A government-commissioned report by Forfas in April 2006 pointed to the need for Ireland again to consider nuclear power in order "to secure its long-run energy security". Relatively small-scale nuclear plants were envisaged. The report also suggested accelerating plans for greater east-west interconnection with the UK, which would draw on its nuclear capacity and also provide an export channel for any Irish nuclear power development.

In April 2008 the Irish energy regulator proposed a nationwide debate on the issue of nuclear power to address the country's pending energy crisis. It referred to the need to find an alternative to meet future energy needs since neither wind power or any other renewable energy sources could satisfy demand. These calls continued into 2013 as the EPA pointed to the country’s failure to be on track to meet emission reduction targets of 20% by 2020. In May 2014 a green paper suggested that the 915 MWe Moneypoint coal-fired power station might be replaced there by a nuclear reactor, especially given that the 400 kV transmission infrastructure is in place.

In 2020, the call for public debate was renewed with the publication of Nuclear Energy Development in Ireland by 18for0. Also in 2020, the Irish Minister for Environment, Climate and Communications said that he had “not ruled out” nuclear development in Ireland.


2021 production of 287 TWh: 167 TWh fossil fuels (including 142 TWh natural gas); 46.8 TWh hydro; 25.0 TWh solar; 20.8 TWh wind; 20.6 TWh biofuels & waste; 5.9 TWh geothermal.

See information page on Nuclear Energy in Italy.


2021 production of 158 TWh: 144 TWh hydro; 11.8 TWh wind; 0.9 TWh fossil fuels.

A government-appointed committee reported in February 2008 that building thorium-fuelled power reactors was a possibility, which could be tested by using thorium fuel in the country's Halden research reactor. The committee also said that the country should strengthen its international collaboration in nuclear energy and develop its human resources in nuclear science and engineering so as to keep the thorium option open as complementary to the uranium option. "The potential contribution of nuclear energy to a sustainable energy future should be recognised."

The Norwegian Radiation Protection Agency has licensed an underground repository inside a mountain for radioactive waste from the country's oil and gas industry. It will hold 6000 tonnes of NORM waste, and 400 tonnes has already been placed there.

Norway has 12 tonnes of used fuel from its Halden research reactor, and early in 2010 a commissioned report recommended that this be sent to Mayak in Russia for reprocessing. In this case the uranium would be used in RBMK reactor fuel and the plutonium recycled in Russia as MOX.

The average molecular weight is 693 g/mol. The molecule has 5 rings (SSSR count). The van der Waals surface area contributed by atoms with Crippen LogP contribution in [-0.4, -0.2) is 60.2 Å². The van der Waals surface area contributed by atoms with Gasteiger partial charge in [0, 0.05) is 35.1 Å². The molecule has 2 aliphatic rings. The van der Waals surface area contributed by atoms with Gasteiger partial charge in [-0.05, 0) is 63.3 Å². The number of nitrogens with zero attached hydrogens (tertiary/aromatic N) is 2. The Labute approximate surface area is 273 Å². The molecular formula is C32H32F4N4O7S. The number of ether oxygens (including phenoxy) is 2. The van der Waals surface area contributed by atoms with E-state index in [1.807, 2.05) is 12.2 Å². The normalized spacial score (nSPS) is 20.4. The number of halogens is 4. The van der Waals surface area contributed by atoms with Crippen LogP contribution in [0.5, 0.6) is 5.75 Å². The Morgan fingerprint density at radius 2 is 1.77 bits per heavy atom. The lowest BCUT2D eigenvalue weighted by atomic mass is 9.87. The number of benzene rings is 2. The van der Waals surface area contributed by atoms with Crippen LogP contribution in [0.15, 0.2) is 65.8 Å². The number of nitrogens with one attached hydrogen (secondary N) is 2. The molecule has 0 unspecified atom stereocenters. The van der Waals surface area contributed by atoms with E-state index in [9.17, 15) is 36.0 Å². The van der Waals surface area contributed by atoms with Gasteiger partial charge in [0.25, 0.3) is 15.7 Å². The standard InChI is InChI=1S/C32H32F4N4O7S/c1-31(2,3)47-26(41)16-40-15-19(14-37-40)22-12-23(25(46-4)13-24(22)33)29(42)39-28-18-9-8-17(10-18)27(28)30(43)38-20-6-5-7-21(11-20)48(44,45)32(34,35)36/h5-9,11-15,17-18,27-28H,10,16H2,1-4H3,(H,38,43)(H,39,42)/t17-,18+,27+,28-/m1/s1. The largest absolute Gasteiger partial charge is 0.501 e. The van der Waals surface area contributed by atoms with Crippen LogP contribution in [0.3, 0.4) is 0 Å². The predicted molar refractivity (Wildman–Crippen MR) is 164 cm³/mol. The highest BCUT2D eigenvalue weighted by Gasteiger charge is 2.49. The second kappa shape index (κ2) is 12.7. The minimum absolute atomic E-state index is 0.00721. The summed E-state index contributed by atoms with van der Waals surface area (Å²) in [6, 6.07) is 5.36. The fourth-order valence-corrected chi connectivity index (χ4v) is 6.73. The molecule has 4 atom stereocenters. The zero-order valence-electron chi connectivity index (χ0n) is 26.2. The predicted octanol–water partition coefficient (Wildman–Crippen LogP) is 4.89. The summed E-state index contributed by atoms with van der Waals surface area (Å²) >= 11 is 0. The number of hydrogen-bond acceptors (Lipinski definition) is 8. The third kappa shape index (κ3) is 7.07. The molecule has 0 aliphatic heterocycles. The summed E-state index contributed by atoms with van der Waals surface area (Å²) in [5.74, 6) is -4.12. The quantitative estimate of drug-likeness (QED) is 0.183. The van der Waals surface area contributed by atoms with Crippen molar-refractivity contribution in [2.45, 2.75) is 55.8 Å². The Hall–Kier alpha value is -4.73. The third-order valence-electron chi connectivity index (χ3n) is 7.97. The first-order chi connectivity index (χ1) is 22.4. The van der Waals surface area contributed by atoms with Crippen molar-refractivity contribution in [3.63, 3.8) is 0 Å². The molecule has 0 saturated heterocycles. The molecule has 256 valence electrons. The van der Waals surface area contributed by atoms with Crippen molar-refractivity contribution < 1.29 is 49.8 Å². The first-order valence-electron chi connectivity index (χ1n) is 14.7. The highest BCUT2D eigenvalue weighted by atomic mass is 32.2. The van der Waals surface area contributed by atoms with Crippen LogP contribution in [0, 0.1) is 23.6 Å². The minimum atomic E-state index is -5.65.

In November 2023 Norwegian energy company Østfolda established a new project company called Halden Kjernekraft AS to carry out initial investigations and surveys to aid the decision over the construction of SAMRs in Halden.


2021 production of 179 TWh: 148 TWh fossil fuels (including 130 TWh coal); 16.2 TWh wind; 8.5 TWh biofuels & waste; 3.1 TWh hydro.

See information page on Nuclear Power in Poland.


2020 production of 38.0 TWh: 27.0 TWh fossil fuels; 9.7 TWh hydro; 1.0 TWh wind.

The governments of Russia and Serbia in 2009 were holding "serious negotiations" for the construction of a nuclear plant on Serbian territory as a joint project.

In August 2010, the Serbian government announced that it would take an equity stake in Bulgaria's Belene nuclear plant, possibly of 5%. In November Bulgaria invited Serbia, Croatia and Macedonia – all electricity customers – to take equity of 1% to 2% in the Belene plant.

In 2019 Russia and Serbia signed an intergovernmental agreement on cooperation in the construction of a Centre for Nuclear Science, Technology and Innovation in Serbia.


2021 production of 331 TWh: 213 TWh fossil fuels; 55.7 TWh hydro; 31.1 TWh wind; 13.3 TWh solar; 10.8 TWh geothermal; 6.3 TWh biofuels & waste.

See information page on Nuclear Power in Turkey.

Middle East

Gulf states

In December 2006 the six member states of the Gulf Cooperation Council (GCC) – Kuwait, Saudi Arabia, Bahrain, the United Arab Emirates (UAE), Qatar and Oman – announced that the Council was commissioning a study on the peaceful use of nuclear energy. France agreed to work with them on this, and Iran pledged assistance with nuclear technology.

The GCC countries share a common grid apart from Saudi Arabia. Almost all electricity is from fossil fuels, and there is also a large demand for desalination, currently fuelled by oil and gas.

In February 2007 the six states agreed with the IAEA to cooperate on a feasibility study for a regional nuclear power and desalination programme. Saudi Arabia was leading the investigation and thought that a programme might emerge about 2009, which it did.